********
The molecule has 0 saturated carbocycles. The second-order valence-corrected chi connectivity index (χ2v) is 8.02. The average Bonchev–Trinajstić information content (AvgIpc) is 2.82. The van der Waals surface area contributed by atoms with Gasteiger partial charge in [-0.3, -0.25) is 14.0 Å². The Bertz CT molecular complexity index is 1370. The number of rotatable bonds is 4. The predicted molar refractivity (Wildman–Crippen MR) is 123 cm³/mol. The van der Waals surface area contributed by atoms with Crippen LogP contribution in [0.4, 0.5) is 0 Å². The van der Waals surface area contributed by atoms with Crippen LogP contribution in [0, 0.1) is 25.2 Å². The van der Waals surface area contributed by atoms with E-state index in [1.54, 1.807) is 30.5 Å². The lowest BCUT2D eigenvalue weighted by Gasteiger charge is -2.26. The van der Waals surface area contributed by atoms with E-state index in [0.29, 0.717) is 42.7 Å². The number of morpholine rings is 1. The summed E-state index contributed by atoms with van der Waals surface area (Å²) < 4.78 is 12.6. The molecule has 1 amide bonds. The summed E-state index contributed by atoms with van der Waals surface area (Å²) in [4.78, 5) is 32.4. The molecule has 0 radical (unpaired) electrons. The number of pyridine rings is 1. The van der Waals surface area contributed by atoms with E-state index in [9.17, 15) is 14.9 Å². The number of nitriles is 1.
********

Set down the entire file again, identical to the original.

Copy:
The molecule has 0 saturated carbocycles. The second-order valence-corrected chi connectivity index (χ2v) is 8.02. The average Bonchev–Trinajstić information content (AvgIpc) is 2.82. The van der Waals surface area contributed by atoms with Gasteiger partial charge in [-0.3, -0.25) is 14.0 Å². The Bertz CT molecular complexity index is 1370. The number of rotatable bonds is 4. The predicted molar refractivity (Wildman–Crippen MR) is 123 cm³/mol. The van der Waals surface area contributed by atoms with Crippen LogP contribution in [0.4, 0.5) is 0 Å². The van der Waals surface area contributed by atoms with Crippen LogP contribution in [0, 0.1) is 25.2 Å². The van der Waals surface area contributed by atoms with E-state index in [1.54, 1.807) is 30.5 Å². The lowest BCUT2D eigenvalue weighted by Gasteiger charge is -2.26. The van der Waals surface area contributed by atoms with E-state index in [0.29, 0.717) is 42.7 Å². The number of morpholine rings is 1. The summed E-state index contributed by atoms with van der Waals surface area (Å²) < 4.78 is 12.6. The molecule has 1 amide bonds. The summed E-state index contributed by atoms with van der Waals surface area (Å²) in [4.78, 5) is 32.4. The molecule has 0 radical (unpaired) electrons. The number of pyridine rings is 1. The van der Waals surface area contributed by atoms with E-state index in [9.17, 15) is 14.9 Å². The number of nitriles is 1.